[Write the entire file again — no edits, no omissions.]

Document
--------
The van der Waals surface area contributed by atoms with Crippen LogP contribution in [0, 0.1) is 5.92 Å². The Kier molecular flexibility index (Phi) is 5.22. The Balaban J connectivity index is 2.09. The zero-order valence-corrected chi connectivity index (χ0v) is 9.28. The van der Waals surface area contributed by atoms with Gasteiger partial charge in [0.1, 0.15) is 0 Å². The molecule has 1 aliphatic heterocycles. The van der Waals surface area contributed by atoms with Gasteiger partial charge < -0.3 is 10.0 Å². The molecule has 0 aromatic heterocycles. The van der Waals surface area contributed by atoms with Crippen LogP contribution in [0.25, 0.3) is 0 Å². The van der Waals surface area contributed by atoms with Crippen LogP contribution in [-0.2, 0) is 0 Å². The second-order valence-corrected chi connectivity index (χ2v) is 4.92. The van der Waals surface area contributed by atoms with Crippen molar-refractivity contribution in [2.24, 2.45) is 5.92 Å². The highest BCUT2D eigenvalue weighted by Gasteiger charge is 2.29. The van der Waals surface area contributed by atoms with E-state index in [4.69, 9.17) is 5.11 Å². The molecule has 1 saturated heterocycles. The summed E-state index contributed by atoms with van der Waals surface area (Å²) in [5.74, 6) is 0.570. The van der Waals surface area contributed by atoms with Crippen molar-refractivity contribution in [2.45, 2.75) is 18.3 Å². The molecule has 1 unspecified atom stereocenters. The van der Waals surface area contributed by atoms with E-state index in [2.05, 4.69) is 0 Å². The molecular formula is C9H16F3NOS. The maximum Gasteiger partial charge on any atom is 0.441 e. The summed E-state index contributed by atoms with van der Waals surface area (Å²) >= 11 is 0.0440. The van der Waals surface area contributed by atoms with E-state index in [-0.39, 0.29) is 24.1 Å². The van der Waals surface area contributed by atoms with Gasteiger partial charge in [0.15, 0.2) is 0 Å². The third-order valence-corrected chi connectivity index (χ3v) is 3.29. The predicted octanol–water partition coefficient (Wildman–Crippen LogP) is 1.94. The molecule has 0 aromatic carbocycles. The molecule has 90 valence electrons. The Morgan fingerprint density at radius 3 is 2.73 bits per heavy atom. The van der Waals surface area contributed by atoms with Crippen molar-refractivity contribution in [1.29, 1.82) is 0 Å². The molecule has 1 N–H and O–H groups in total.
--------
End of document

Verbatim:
The van der Waals surface area contributed by atoms with Crippen LogP contribution in [0, 0.1) is 5.92 Å². The Kier molecular flexibility index (Phi) is 5.22. The Balaban J connectivity index is 2.09. The zero-order valence-corrected chi connectivity index (χ0v) is 9.28. The van der Waals surface area contributed by atoms with Gasteiger partial charge in [0.1, 0.15) is 0 Å². The molecule has 1 aliphatic heterocycles. The van der Waals surface area contributed by atoms with Gasteiger partial charge < -0.3 is 10.0 Å². The molecule has 0 aromatic heterocycles. The van der Waals surface area contributed by atoms with Crippen LogP contribution in [0.25, 0.3) is 0 Å². The van der Waals surface area contributed by atoms with Crippen LogP contribution in [-0.2, 0) is 0 Å². The second-order valence-corrected chi connectivity index (χ2v) is 4.92. The van der Waals surface area contributed by atoms with Crippen molar-refractivity contribution in [2.24, 2.45) is 5.92 Å². The highest BCUT2D eigenvalue weighted by Gasteiger charge is 2.29. The van der Waals surface area contributed by atoms with E-state index in [4.69, 9.17) is 5.11 Å². The molecule has 1 saturated heterocycles. The summed E-state index contributed by atoms with van der Waals surface area (Å²) in [5.74, 6) is 0.570. The van der Waals surface area contributed by atoms with Crippen molar-refractivity contribution in [2.45, 2.75) is 18.3 Å². The molecule has 1 unspecified atom stereocenters. The van der Waals surface area contributed by atoms with E-state index in [2.05, 4.69) is 0 Å². The molecular formula is C9H16F3NOS. The maximum Gasteiger partial charge on any atom is 0.441 e. The summed E-state index contributed by atoms with van der Waals surface area (Å²) >= 11 is 0.0440. The van der Waals surface area contributed by atoms with E-state index in [-0.39, 0.29) is 24.1 Å². The van der Waals surface area contributed by atoms with Gasteiger partial charge in [0.15, 0.2) is 0 Å². The third-order valence-corrected chi connectivity index (χ3v) is 3.29. The predicted octanol–water partition coefficient (Wildman–Crippen LogP) is 1.94. The molecule has 0 aromatic carbocycles. The molecule has 90 valence electrons. The Morgan fingerprint density at radius 3 is 2.73 bits per heavy atom. The van der Waals surface area contributed by atoms with Crippen molar-refractivity contribution in [1.29, 1.82) is 0 Å². The molecule has 1 N–H and O–H groups in total.